Breaking up is hard and even harder if you've got a pet between you. We think of custody issues as reserved for couples with kids, but pets can be part of the family—whether it's a dog, cat, or a pet pig. Sometimes breakups can be civil, and pet arrangements can be made accordingly.
But when some couples break up, a clean slate is needed—you can't still be sharing a pet.
If you break up with someone, who gets the pet?
Make a pet prenup
It's often a good idea to settle how you're going to handle the division of pets while you're still in a relationship before you get your pet. Though this may seem like an unnecessary step, getting a pet is a big decision, and one with consequences should a breakup occur. In breakups, pets can often get caught in the middle.
When Ryan Adams and Mandy Moore divorced in 2015, they had major pet custody issues over their eight (!) pets. In the divorce documents, Mandy Moore ended up asking ex-husband Ryan Adams for pet support, who left her with all the animals after the divorce. Though she loves her pets, TMZ reported that she was seeking pet support along with spousal support from Ryan Adams, as she was making less than a quarter than what he was making per month.
Pet custody is not something silly, and as Moore and Adams demonstrate, is an issue brought up in legal proceedings. Maybe one of you plans to take the pet if a breakup occurs, or you two agree on a joint custody arrangement. Whatever the agreement, when you're getting a pet, it's important to have an arrangement ready in case things between you don't go as planned.
Have your pet's best interests at heart.
At the end of the day, regardless of your relationship and its end, you love your pet. But, it's important to acknowledge what would be best for the pet. Sometimes, that means letting the other person take sole custody. If you travel a lot or work long hours, and your ex is much more equipped with handling the full-time responsibility of the pet, it may be best to show your love by letting go. And if neither of you are going to be good pet parents, it may be a good idea to give the pet up another family member, friend, or somebody else who can care for the pet, so you know the pet is living its best life, even if it's not with you.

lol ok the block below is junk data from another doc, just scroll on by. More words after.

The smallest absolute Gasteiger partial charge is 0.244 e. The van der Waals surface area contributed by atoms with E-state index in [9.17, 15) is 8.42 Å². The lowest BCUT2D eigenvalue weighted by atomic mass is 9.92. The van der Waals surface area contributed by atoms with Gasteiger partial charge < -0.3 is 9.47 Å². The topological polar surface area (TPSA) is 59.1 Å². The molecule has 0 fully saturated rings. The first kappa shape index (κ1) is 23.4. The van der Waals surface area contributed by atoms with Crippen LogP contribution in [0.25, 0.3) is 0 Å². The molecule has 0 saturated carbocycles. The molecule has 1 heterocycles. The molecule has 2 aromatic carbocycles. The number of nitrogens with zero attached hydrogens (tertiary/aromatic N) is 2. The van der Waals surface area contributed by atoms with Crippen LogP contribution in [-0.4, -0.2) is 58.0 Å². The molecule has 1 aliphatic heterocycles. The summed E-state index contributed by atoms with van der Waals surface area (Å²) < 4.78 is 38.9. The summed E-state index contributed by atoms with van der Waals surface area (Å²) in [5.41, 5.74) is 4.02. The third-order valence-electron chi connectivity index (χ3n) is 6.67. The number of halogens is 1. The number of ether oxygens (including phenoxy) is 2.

The breakup on everybody's mind right now is superstar singer Ariana Grande and SNL comedian Pete Davidson, who recently called it quits after a whirlwind summer engagement. People are wondering what's happening next: with their living arrangements, their tattoos, engagement rings, and, most importantly, their shared pet pig, Piggy Smalls. When considering how to share the pig, some are saying think that perhaps Grande should keep custody, as she owns the only home Piggy Smalls has known (a $16 million apartment, not too shabby). Though Davidson honored the ex-couple's pet piggy with a tattoo, right now, it looks like Grande is keeping custody. In this case, pet owners might consider what is best for the pet, and where the pet can be most comfortable.
Deciding pet custody can be hard. It's best to have everything figured out before you get a pet so that there's not devastating and frustrating outcome if the relationship does take a turn for the end. But if you have the pet's best interests at heart, you can make the best decisions without causing more harm to yourself, your ex, and your pet.